March 14, 2017

NBC coined the slogan “Must-See TV” more than two decades ago; tonight, MSNBC invented “hurry-up-and-wait” TV.

In an excruciatingly delayed primetime media extravaganza that was reminiscent of Geraldo Rivera’s slow-as-molasses unveiling of Al Capone’s vault in 1986, Rachel Maddow used her show Tuesday night to release a portion of President Trump’s tax returns from 2005.

In doing so, the broadcast became a cautionary tale about the dangers of being scooped in an age where the news cycle is measured 140 characters at a time and precious seconds can mean the difference between owning a story and playing follow-the-leader.

More than an hour before she went on her show Tuesday evening, Maddow tweeted a scoop — she had Trump’s tax returns, and her audience would have to wait until 9 p.m. to see them.

The tweet shot into the Twittersphere like a rocket, quickly becoming Maddow’s most-retweeted. It touched off a speculation-fest among journalists and others who wondered about the scope of her scoop — did she have Trump’s latest tax returns, which would provide a window onto his recent financial dealings? Did she have multiple years? Or was it a more dated filing that would provide a somewhat antiquated assessment?

And why, her followers wondered, would she wait an hour before publishing them?

A partial answer came from Chris Hayes, Maddow’s 8 p.m. lead-in. After Maddow’s tweet, MSNBC put a CNN-like countdown clock at the bottom-right corner of the chyron beneath Hayes’ show. As the minutes counted down, Hayes grilled Sen. Elizabeth Warren of Massachusetts and plugged his book tour before getting to the story at hand.

“You’ve seen the box in the lower corner of this show,” Hayes said, referencing the clock. He noted that story was garnering attention on social media, building anticipation for the story — and presumably Maddow’s Tuesday night ratings — to a crescendo.

Then, he threw it to Maddow, who quickly described the scope of her scoop. It was a partial tax return from 2005, which does not contain revelations regarding Trump’s most recent finances. It came via David Cay Johnston, a columnist for The Daily Beast who won a Pulitzer Prize in 2001 for his explaining how wealthy Americans take advantage of the U.S. tax code. Johnston said he got the returns from an anonymous source who dropped the documents into his mailbox.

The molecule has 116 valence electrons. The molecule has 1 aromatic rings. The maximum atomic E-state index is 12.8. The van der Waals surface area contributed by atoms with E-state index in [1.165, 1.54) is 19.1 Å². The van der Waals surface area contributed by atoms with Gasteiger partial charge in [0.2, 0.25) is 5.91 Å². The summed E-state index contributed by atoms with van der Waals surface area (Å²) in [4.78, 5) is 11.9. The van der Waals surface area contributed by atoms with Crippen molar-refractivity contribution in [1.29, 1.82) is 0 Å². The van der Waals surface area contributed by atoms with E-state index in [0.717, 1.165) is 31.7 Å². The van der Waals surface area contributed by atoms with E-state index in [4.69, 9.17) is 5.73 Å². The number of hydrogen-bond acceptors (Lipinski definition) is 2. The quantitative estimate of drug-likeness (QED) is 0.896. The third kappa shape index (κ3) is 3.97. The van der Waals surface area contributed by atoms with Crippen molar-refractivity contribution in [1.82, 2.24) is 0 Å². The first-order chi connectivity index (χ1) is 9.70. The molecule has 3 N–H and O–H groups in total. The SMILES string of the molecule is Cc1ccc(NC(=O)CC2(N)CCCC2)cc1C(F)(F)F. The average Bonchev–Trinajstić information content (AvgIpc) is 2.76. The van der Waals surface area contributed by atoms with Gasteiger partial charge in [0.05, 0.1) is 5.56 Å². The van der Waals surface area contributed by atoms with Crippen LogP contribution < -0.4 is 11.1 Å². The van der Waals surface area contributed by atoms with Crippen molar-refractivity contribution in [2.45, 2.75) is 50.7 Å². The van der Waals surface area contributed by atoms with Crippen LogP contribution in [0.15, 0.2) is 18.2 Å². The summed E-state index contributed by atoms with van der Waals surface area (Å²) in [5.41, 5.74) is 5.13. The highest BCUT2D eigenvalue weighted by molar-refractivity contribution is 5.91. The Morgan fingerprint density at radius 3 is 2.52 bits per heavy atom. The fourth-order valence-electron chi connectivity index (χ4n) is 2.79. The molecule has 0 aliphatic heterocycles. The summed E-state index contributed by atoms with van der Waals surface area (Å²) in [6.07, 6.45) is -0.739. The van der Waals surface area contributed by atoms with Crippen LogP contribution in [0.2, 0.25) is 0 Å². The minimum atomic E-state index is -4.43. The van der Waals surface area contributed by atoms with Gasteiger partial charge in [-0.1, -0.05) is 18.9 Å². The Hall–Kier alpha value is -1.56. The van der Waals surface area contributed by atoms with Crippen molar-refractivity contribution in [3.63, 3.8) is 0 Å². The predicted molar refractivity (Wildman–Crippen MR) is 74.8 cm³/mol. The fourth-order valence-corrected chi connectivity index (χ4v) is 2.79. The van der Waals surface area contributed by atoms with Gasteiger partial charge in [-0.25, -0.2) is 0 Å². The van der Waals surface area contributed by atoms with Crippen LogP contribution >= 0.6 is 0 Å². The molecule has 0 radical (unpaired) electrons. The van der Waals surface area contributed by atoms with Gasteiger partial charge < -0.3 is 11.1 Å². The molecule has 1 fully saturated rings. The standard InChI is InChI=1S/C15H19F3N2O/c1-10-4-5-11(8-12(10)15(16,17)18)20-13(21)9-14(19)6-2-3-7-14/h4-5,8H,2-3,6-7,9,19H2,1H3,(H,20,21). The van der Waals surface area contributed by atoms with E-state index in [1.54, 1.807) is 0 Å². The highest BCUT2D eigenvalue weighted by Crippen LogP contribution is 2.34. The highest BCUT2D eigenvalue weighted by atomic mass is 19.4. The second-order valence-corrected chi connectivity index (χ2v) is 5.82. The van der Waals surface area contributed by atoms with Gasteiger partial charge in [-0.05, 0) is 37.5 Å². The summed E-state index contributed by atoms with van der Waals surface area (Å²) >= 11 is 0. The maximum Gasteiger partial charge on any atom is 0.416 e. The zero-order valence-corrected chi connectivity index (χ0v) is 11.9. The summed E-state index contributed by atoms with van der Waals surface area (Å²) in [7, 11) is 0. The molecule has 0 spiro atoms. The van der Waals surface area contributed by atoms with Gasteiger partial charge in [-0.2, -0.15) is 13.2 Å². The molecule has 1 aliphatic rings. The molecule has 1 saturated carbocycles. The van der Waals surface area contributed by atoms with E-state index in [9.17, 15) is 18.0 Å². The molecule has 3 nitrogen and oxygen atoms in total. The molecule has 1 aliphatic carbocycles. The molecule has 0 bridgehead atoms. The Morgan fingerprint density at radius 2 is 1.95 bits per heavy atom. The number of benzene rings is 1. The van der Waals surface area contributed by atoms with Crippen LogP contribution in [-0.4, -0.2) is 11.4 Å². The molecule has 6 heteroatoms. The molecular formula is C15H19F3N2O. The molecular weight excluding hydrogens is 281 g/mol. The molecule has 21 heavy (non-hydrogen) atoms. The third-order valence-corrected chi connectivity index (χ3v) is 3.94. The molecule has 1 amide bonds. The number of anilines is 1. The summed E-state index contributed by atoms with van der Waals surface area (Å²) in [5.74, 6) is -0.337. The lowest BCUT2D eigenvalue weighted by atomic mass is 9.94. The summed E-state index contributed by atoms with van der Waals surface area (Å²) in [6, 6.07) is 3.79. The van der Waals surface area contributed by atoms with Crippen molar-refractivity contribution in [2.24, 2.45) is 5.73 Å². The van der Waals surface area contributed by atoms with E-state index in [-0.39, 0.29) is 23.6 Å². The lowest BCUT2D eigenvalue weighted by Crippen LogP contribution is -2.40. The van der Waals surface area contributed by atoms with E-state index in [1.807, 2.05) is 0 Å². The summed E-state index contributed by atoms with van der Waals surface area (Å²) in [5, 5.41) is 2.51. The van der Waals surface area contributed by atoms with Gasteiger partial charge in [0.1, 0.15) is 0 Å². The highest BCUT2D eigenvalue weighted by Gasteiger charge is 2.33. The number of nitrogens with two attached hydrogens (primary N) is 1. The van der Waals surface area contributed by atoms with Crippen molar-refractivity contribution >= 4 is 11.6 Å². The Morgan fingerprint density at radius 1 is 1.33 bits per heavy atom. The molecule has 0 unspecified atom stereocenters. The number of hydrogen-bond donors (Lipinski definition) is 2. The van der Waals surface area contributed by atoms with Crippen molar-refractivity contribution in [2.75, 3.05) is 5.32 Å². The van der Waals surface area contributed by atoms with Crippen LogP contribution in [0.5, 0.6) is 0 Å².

But before diving into the details, Maddow spent several minutes explaining the context for the story: How Trump’s decision to withhold Trump’s tax returns is unprecedented among modern presidents; the fact that there are still big questions left unanswered about Trump’s finances; why his Republican supporters have publicly urged him to release his taxes but voted against disclosure.

After more than an hour of teasing, Maddow left the meat of the story for the second block of her show, which caused no shortage of consternation among viewers at home.

“I am sure it is only the start,” Maddow said before she threw to a commercial. “But it’s a start. And our little piece of it — we’ll go through it, next.”

Before Maddow’s broadcast ended, the tax returns were already widely available: The New York Times, BuzzFeed, The Washington Post and others had separate stories on the returns, which were distributed by the White House as Maddow was breaking the story. For its part, the White House issued a statement accusing Maddow of being motivated primarily by ratings and saying that it’s “illegal to steal and publish tax returns.”

“The dishonest media can continue to make this part of their agenda, while the president will focus on his, which includes tax reform that will benefit all americans,” the statement read, in part. The statement also said (incorrectly) that it’s illegal to publish tax returns.

But there was one place the tax returns weren’t available. As the broadcast ended, Maddow urged viewers to check out the documents on her website before being informed that it was temporarily out-of-service.

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Benjamin Mullin is the managing editor of He previously reported for Poynter as a staff writer, Google Journalism Fellow and Naughton Fellow, covering journalism…
Benjamin Mullin

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